Photo credit: Yale University Art Gallery

The Lonely Path

I gazed from the roof terrace at the sprawling green village fields, full of okra, aubergines and chillies. The stream meandered through like a serpent, flanked intermittently with long, golden reeds. The kikar and peepal trees soaked the unrelenting heat of the afternoon sun. My stomach churned.

‘So this is where you are!’

I turned toward the angry voice. My father’s face smouldered with a fiery, red wrath.

My mum followed up the stairs slowly, and stood behind him. Her asthmatic wheeze penetrated the silence of the confrontation. She’d been crying. No doubt blamed for my ‘misdemeanours.’ Listen, take it, and cry was all she did. She didn’t know anything else. Torn between her maternal love for her only daughter, and her duty to obey her husband, she outwardly submitted to him, but her inner pain was clear; the quiet, almost invisible victim. My mother.

‘Listen, Leyla. You’re going to stop being so bathameez, and you will marry him! This is a matter of honour. Our izzat is at stake. We didn’t bring you up so you would defy us. What’s wrong with Zaheer? Are you something special? Better than him? Come off your high horse, and give up your fanciful ideas of love and freedom. You will go ahead with this.’

I had arrived in Pakistan with my parents three days ago, on the pretext of a holiday, only to be told I was to marry my cousin within the week.

‘Please Abbu. You say you love me; then how can you make me marry someone I don’t love? Why is your love so conditional?’


His roar made my mother jump.

‘Not another word. People are depending on me. I won’t let them down, and neither will you, because if you do, I will be a laughing stock. I won’t have that!’

He marched haughtily back down the stairs. My mother followed slowly.

The minute I’d protested, my mobile phone and passport had been seized from me. By leaving my brothers in England, my isolation was complete. I had no means of communication. I seemed doomed to this marriage.  If I refused, I’d be left here, indefinitely. A brick wall smacked me in the face every which way I turned.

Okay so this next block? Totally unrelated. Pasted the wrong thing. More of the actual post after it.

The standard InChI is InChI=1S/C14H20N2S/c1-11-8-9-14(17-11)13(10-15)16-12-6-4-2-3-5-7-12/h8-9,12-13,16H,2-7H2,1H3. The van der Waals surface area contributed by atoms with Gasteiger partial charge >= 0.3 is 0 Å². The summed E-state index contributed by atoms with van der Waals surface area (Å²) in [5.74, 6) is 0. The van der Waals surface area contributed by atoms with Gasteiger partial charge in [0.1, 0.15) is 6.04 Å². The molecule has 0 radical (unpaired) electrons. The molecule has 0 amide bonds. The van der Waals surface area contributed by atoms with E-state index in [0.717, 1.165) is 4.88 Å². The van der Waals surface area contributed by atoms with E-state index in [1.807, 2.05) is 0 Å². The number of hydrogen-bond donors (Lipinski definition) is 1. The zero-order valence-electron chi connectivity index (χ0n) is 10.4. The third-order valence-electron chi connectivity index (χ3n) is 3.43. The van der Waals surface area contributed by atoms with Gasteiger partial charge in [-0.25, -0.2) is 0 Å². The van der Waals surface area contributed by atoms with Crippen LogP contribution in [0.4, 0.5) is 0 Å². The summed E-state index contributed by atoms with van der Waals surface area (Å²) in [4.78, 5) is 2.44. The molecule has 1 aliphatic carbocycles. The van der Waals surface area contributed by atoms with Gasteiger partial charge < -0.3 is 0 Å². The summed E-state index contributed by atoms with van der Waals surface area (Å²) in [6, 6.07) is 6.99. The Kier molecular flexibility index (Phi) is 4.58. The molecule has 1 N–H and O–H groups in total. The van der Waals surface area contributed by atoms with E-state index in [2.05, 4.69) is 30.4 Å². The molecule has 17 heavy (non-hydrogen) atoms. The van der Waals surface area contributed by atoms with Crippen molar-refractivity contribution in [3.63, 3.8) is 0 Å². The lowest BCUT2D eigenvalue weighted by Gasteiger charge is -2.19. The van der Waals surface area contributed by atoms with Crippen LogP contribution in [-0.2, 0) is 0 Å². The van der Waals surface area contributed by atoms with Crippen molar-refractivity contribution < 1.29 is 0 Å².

I was dragged to town for the wedding dress fitting, accompanied by my mother, my ten-year old cousin Shamaila, and my mother-in-law and sister-in-law to be. It was a relief to enter the air-conditioned, marble-floored modern shopping mall, out of the sticky heat; I could breathe at last. We passed the internet café, and headed upstairs to the bridal store.

‘Mum, can I have some rupees for ice cream?’ I asked as we reached the shop.

My mum looked sceptical.

‘I will take Shamaila with me.’

Shamaila’s face lit up, so mum passed the money, and told me to hurry back.

When we reached downstairs, I gave half the money to Shamaila. She looked puzzled.

‘You go get the ice cream; I need to go to the washroom.’

I ran into the internet cafe.

I typed at lightning speed:

British High Commission Islamabad….

Leyla Ali. British citizen. Being forced into marriage in 2 days. Rashid Ali Residence, Village Jabbar Gali, Gujar Khan. Please help. They’ve taken my phone…”

I quickly hit: “Send”.

Suddenly, in marched the whole entourage of screeching women. Turned out the café worker knew my intended in-laws, smelt a rat and went off to snitch.

I was pushed and jostled out ungraciously, shouted at, taken back to the village, and locked away.

Early next morning I heard quite a commotion. I could see faintly through the fabric placed over the small window. Someone was trying to come in through the door at the other end of the courtyard. Someone was speaking in English!

‘Yes, but I’d like to check all the same…’

‘Help! In here – behind the green cloth on the window!’ I howled.

A few tense moments passed; the door opened, and in came a tall English man, and a Pakistani woman.

My father and mother, and various relatives all followed.

‘Are you Leyla Ali?’

I nodded, my body trembling profusely.

‘I’m Roger Ellis, from the British High Commission, and this is my assistant. We’re here to help, if that’s what you want.’

I looked at my father’s face, dark with indignation, his nostrils flaring. My mother stood behind him, fear casting a gloomy shadow all around her.

I nodded again.

My father spoke coldly, but steadily, ensuring I heard every single word. ‘If you leave now, you’re dead to us. You’ll never see your family again. Think carefully before you take this huge step. It can never be undone.’

Why did it have to be like this?

If I chose my family, I chose a marriage I didn’t want with a man I didn’t love.

If I chose not to marry him, I had to leave, and be a stranger to my family forever.

That was a choice? Some choice!

‘I love you both, but I can’t sacrifice my whole life to a marriage I don’t want, just so you can please your biradari, over and above me, your child. Am I so insignificant? Do I matter so little? Abbu you can’t really love me if you’re prepared to do that. I won’t stay.’

I turned to Mr Ellis.

‘I am ready.’

On the drive to Islamabad, I was told what would happen next; where I would stay, where I would be housed when I got to the UK, what support I would get – but it didn’t help me feel any better. I was petrified of how I would survive alone. The last twenty-one years with my family was all I had known.

A spasm of painful sombreness jolted through my body.

I didn’t ask to be born. I didn’t ask to be treated so unjustly, yet I had to live with the consequences. I had taken the lonely path; and it was loneliness I feared most.